L ea r n i ng to boat or sa i l is simila r to lea rning to drive a n automobi le. Neit her one happens overnight.

Learning to get around on the water can be exciting, but it can also be intimidating to take over the reins of a boat for the first time. Though beginners might be apprehensive when t hey first start to boat or sail, there

are some tips that can make it boating beginners might be a little easier for those new to more comfortable learning to captaining their own ship. sail on a small boat. Smaller boats are easier to maneuver, Start small. Much like teenagers making even the most nervous learning to drive are often more novice a little more comfortable. comfortable learning behind t he wheel of a compact car, Choose calm waters in which to practice. According to the United States Coast Guard, in 2010 there were more than 4,600 recreational boating accidents that involved 672 deaths. Though boating accidents in bot h t he Un ited States a nd Canada, where the Canadian government expected roughly 200 boaters to die on the water in 2009, have been on the decline, accident statistics illustrate just how dangerous it can be even for fully licensed and experienced sailors to operate a boat. That said, beginners should always practice in calm waters that don't boast big waves or lots of fellow boaters. This gives beginners the chance to learn the feel of the boat without the added pressure of ha nd ling choppy waters or traffic. Read t he weat her repor ts. Veteran boaters struggle with inclement weather from time to time, so beginners should expect to struggle with adverse conditions as well. But don't be caught off guard by bad weather. Always check the weather reports before going out, and be sure to bring along appropriate attire and gear.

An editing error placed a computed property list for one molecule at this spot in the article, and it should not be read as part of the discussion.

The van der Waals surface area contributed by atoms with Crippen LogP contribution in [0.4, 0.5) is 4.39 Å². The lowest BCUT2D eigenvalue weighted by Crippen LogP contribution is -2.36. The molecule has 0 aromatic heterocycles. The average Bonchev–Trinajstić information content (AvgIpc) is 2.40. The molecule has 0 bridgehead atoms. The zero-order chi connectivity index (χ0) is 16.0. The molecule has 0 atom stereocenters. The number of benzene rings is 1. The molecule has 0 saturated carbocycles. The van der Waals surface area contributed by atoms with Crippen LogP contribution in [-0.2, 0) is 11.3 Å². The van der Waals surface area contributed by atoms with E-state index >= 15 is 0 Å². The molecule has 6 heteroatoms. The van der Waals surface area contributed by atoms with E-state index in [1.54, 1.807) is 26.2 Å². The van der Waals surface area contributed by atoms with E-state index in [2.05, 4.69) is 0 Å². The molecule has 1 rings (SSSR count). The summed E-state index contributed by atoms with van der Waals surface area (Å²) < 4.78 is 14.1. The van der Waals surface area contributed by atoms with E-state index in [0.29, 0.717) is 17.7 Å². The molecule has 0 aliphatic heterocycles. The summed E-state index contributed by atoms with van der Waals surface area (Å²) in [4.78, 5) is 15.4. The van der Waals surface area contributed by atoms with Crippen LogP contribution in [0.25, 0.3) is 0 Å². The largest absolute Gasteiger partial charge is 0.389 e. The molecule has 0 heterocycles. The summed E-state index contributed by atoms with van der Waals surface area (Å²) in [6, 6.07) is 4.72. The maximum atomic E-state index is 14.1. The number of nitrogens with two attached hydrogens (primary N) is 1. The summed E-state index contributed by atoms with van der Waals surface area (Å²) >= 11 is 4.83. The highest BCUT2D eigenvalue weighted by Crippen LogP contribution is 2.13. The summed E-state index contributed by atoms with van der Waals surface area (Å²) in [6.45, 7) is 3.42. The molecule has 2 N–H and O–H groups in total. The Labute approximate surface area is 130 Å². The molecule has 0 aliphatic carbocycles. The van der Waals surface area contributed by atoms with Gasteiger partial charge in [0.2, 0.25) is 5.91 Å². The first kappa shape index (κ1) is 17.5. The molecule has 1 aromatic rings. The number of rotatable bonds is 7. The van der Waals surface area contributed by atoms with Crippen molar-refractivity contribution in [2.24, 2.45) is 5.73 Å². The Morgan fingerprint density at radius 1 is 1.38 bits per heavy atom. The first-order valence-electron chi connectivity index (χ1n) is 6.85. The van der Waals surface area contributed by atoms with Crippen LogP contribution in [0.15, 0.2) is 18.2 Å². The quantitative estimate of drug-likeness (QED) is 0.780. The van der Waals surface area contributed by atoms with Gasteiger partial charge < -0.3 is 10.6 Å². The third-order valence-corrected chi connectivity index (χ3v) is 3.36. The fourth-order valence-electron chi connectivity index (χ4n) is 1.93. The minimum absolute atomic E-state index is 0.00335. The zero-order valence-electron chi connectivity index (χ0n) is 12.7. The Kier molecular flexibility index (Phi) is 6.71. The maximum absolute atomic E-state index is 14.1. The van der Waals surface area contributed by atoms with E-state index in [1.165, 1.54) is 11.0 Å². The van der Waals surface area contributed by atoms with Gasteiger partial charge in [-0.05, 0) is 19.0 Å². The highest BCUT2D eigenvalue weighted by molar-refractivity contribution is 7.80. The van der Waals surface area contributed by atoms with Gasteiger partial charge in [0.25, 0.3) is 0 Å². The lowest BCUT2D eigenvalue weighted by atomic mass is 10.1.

Don't go it alone. Boating and sailing come w ith their ow n terminology, which beginners are typically unfamiliar with. Before head i ng out on t he water, learn as much of this terminology as possible, be it by studying manuals or books, or even asking experienced friends for help. W hen taking to the water, bring those friends along.

However, sailing season might not be the ideal time to buy a boat if you’re interested in getting the best deal.